Washington County's brewing history
Yesterday I had the privilege to speak to the Washington County Historical Society about the history of brewing in Arkansas. The turnout was awesome, and I even sold a few books after the lecture was over.
Of course those in attendance were mostly interested in hearing about the breweries inside the county. Fortunately there are some great stories to tell.
Ozark Brewing Co. was the first brewery in Washington County when it opened in 1994. It was just three years after brewpubs were legalized by the state, and just one year after a homebrewing club was formed in Fayetteville.
John Gilliam, a transplant from Chicago, spent more than two years renovating the ancient buildings on the corner of Dickson Street and West Avenue. What resulted was a grand gastro pub that helped kickstart the renovation of Fayetteville's entertainment district.
It was also an oasis for better beer drinkers in the area. Back then the best you could do at retail was Guinness, Bass, or a few other imports. If you wanted something similar to what we now think of as "craft" beer, you had to make it (hence the emergence of the homebrewing club) or visit one of the handful of brew pubs in existence back then. And in those days there were only two others to speak of--Weidman's Old Fort Brewpub in Fort Smith and Vino's in Little Rock.
Ozark was the crossroads of Northwest Arkansas' beer culture for just about the entirety of its existence. The homebrewing club--the Fayetteville Lovers of Pure Suds, or FLOPS for short--met there on a regular basis. It was a top-performer among the city's restaurants, driven in part by the wide array of beer styles offered on tap and to go in growlers.
It was a special place. I'll never forget watching a bunch of rowdy Razorback fans hoist a goal post and attach it to the balcony railing after the football team beat the Tennessee Volunteers in 1999. No doubt many people have their own special memories of Ozark Brewing Co., including a friend of mine who threw up on his shoes while dining there.
All good things come to an end they say, and much to the dismay of local beer drinkers, Ozark closed a grand chapter of Arkansas beer history in 2004 when Gilliam sold the business. The new owners renamed it Hog Haus Brewing Co., and have for the most part kept the tradition of brewing on Dickson Street alive. But the place just doesn't invoke the same feelings that it once did. It's nobody's fault, really. Times have simply changed and there are more options now.
Another great story involves West Mountain Brewing Co. on the Fayetteville square. Owner John Schmuecker spent nearly a decade trying to put his 3-1/2 barrel brewery together. Unfortunately, the manufacturer went out of business and failed to equip the longtime pizza man with the resources to get the job done. The "Coming Soon" sign on the window that framed the sleeping brewhouse was a painful reminder to many that beer was near, but not quite here yet.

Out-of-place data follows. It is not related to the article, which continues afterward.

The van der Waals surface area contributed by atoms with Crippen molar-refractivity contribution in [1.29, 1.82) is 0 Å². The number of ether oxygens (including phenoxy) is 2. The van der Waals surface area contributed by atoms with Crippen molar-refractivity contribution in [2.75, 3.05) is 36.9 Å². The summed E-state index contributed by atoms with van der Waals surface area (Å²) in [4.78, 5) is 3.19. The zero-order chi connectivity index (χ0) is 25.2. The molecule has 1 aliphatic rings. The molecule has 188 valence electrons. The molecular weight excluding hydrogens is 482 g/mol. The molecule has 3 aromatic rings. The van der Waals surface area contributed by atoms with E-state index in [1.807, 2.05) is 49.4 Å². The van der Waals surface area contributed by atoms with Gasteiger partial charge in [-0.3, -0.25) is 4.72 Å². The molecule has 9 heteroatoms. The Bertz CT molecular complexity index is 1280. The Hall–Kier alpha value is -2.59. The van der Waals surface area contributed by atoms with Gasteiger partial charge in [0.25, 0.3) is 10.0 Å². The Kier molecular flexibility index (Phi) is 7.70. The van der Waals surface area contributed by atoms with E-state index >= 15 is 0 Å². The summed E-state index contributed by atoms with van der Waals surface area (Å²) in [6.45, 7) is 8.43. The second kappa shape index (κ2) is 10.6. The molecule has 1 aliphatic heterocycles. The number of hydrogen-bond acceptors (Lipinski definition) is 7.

That is until Andy Coates serendipitously strolled into the wannabe-brewery and offered his services. Coates had a pedigree in brewing and thought he could lend a hand. Schmuecker hired him right away, and before long the fermenters were full of beer. Coates endeared himself to the locals, and in the process laid the groundwork for his own brewery--Ozark Beer Co.--which he opened in Rogers in 2013.
What is so important about that story is how beer helped created an environment at West Mountain that encourages civic discourse. To me it has become a community crossroads, where people from all walks of life come together to talk over beers. The Fayetteville square is home to so much of the city's character, hosting the acclaimed farmers market and Lights of the Ozarks. West Mountain is now a foundational component of the square, churning out good beer and providing a comfortable environment to commune with neighbors.
It was during that same time period that J.T. Wampler opened Tanglewood Branch Beer Co. in south Fayetteville. I told the historical society that I spent a couple of my college days back in the mid-90s conducting field research on the city's homeless population inside the Petra Stop, which would later become Tanglewood Branch. It was (and for the most part still is) an economically deprived area of town that many considered a weird place to build a brewery.
Wampler created a beer-centric space where he served not only his own brews, but also some of the most interesting beer available in the market at the time. There were no televisions and people were encouraged to talk instead of stare at a screen. Go figure!
Although it doesn't seem like that long ago, much has changed since Tanglewood opened. I think Wampler deserved a lot of credit for helping define what beer culture looks like in Washington County today.
It was a sad day when the simple south Fayetteville brewery closed in 2014, but as far as legacies go, Wampler's is eternally secure.
Washington County is now home to many good breweries. In chronological order, here are the ones we know about from the official written record:
- 1994-2004 Ozark Brewing Co.
- 2004-Present Hog Haus Brewing Co.
- 2010-Present Core Brewing Co.
- 2011-Present West Mountain Brewing Co.
- 2012-2014 Tanglewood Branch Beer Co.
- 2012-Present Fossil Cove Brewing Co.
- 2012-Present Saddlebock Brewery
- 2013-Present Apple Blossom Brewing Co.
- 2015-Present Columbus House Brewery & Taproom
- 2015-Present Black Apple Crossing (technically a cider-maker)
- 2017-Present JJ's Beer Garden & Brewing Co.
- 2018-Present Crisis Brewing Co.
Did anyone get left out? Do you have knowledge of any other breweries operating in the county? If so, let me know. You can reach me at email@example.com.